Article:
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Concert Review: 2017 Playboy Jazz Festival

Return to jazz and blues roots provides lift to long-running event

From left: Warren Wolf and drummer Eric Harland (photo by Mathew Imaging)
From left: Warren Wolf and drummer Eric Harland (photo by Mathew Imaging)
Hudson, from left: John Medeski, Larry Grenadier, Jack DeJohnette and John Scofield (photo by Mathew Imaging)
Hudson, from left: John Medeski, Larry Grenadier, Jack DeJohnette and John Scofield (photo by Mathew Imaging)
Arturo Sandoval (photo by Mathew Imaging)
Arturo Sandoval (photo by Mathew Imaging)
From left: DIVA Jazz Orchestra members Alexa Tarantino and Roxy Coss (photo by Mathew Imaging)
From left: DIVA Jazz Orchestra members Alexa Tarantino and Roxy Coss (photo by Mathew Imaging)
Carl Allen (photo by Mathew Imaging)
Carl Allen (photo by Mathew Imaging)
From left: Gregory Porter and tenor saxophonist Tivon Pennicott (photo by Mathew Imaging)
From left: Gregory Porter and tenor saxophonist Tivon Pennicott (photo by Mathew Imaging)

Los Angeles’ Playboy Jazz Festival is often a mélange of R&B, pop, funk and smooth jazz, which leaves mainstream jazz and blues marginalized. However, for the event’s 39th edition there was a noticeable shift, resulting in one of the strongest lineups in recent years, with strong crowd reactions affirming the fest’s choices.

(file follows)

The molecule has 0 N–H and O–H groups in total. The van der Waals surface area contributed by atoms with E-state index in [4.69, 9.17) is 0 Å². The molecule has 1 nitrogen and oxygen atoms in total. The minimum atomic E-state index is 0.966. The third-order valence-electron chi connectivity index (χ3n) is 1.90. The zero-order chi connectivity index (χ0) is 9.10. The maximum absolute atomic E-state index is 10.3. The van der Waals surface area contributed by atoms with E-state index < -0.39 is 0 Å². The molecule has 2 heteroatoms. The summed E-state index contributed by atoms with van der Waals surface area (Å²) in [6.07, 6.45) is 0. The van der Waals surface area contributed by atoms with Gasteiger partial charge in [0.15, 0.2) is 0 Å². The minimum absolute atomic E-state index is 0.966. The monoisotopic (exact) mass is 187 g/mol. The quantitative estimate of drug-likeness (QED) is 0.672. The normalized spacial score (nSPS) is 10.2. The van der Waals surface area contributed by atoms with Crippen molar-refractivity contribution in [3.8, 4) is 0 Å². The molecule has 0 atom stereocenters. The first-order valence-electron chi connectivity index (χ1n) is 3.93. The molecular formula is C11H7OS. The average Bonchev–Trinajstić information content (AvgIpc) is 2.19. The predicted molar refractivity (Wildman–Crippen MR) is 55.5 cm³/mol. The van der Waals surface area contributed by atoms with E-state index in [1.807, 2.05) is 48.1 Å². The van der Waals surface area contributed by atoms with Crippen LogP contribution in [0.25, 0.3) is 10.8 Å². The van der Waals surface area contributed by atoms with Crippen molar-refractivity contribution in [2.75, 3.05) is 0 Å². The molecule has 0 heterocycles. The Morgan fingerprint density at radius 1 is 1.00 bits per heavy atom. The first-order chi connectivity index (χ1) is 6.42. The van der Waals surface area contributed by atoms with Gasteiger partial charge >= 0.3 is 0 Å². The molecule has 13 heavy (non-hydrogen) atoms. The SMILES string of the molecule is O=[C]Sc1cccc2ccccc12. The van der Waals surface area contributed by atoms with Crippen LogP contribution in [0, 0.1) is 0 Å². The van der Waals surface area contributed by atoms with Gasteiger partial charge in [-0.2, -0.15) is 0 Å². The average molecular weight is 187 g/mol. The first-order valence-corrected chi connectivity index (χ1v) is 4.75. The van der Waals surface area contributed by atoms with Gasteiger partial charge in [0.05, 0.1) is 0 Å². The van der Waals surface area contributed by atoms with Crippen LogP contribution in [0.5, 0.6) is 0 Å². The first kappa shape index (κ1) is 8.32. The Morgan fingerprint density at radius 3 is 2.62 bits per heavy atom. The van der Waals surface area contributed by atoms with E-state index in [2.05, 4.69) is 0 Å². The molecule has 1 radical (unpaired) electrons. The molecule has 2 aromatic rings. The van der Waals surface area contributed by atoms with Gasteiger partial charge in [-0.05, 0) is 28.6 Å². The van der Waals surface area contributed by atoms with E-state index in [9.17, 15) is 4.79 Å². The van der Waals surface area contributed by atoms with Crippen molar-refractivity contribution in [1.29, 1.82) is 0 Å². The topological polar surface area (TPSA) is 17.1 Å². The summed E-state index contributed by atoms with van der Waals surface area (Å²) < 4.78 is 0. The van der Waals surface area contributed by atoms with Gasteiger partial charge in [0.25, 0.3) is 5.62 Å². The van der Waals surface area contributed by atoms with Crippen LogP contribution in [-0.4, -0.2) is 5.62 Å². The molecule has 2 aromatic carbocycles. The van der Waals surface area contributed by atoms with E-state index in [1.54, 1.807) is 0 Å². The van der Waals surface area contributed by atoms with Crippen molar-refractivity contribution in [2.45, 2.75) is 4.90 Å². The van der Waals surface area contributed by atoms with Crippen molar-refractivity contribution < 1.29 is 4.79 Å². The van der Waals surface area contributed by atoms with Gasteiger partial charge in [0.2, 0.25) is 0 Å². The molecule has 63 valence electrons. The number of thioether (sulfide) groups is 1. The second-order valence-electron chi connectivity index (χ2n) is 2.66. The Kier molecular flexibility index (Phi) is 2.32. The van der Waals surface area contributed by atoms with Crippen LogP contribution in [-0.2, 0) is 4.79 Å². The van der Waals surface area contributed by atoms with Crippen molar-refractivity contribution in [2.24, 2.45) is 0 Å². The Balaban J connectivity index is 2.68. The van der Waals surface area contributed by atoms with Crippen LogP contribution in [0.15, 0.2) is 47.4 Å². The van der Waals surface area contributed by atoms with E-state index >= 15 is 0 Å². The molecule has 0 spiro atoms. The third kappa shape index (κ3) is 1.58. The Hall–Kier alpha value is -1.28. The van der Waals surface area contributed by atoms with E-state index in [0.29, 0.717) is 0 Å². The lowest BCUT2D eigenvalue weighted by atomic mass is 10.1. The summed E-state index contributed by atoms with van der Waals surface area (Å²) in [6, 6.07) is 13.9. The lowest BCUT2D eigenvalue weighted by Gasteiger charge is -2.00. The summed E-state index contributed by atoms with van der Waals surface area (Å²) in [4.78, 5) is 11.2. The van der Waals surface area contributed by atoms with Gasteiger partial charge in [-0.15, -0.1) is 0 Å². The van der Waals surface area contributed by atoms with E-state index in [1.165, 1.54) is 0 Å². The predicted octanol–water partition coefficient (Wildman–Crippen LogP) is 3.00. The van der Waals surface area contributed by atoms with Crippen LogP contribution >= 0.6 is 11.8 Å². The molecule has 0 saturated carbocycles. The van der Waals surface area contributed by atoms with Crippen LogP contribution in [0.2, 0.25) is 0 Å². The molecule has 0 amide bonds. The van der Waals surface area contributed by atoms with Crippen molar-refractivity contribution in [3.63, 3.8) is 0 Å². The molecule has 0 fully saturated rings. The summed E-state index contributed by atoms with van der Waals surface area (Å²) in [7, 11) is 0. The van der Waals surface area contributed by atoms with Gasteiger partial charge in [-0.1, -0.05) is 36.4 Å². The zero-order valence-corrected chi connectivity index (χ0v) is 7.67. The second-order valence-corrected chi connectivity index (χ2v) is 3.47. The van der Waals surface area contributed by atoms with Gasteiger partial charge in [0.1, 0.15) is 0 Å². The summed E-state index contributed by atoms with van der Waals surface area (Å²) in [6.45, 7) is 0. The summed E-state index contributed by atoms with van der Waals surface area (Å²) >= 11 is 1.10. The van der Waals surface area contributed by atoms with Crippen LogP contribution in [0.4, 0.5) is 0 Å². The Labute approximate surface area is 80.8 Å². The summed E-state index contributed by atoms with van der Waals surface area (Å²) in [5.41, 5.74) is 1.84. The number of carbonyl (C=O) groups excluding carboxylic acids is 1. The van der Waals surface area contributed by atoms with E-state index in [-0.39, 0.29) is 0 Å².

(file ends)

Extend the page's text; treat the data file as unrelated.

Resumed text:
June 10 Highlights

“Celebrating Bobby Hutcherson” was coordinated by vibraphonist and festival music director Stefon Harris, a protégé of the vibraphone and marimba icon who passed away in 2016. Teaming with Harris in the program were three other vibes players—still-in-college Joel Ross, powerhouse Warren Wolf and legend Roy Ayers, all superbly supported by pianist Patrice Rushen, bassist Joshua Crumbly and drummer Eric Harland. Harris, Wolf and Ayers, whom Harris dubbed “The Godfather of Neo Soul,” aligned for a spirited rendering of “Highway One” that even had emcee George Lopez howling in approval. Harris briefly stepped away as Ross joined the other vibraphonists for “Little B’s Poem” and then returned for the finale, “Roses Poses,” with everyone, accompaniment included, all soloing profoundly.

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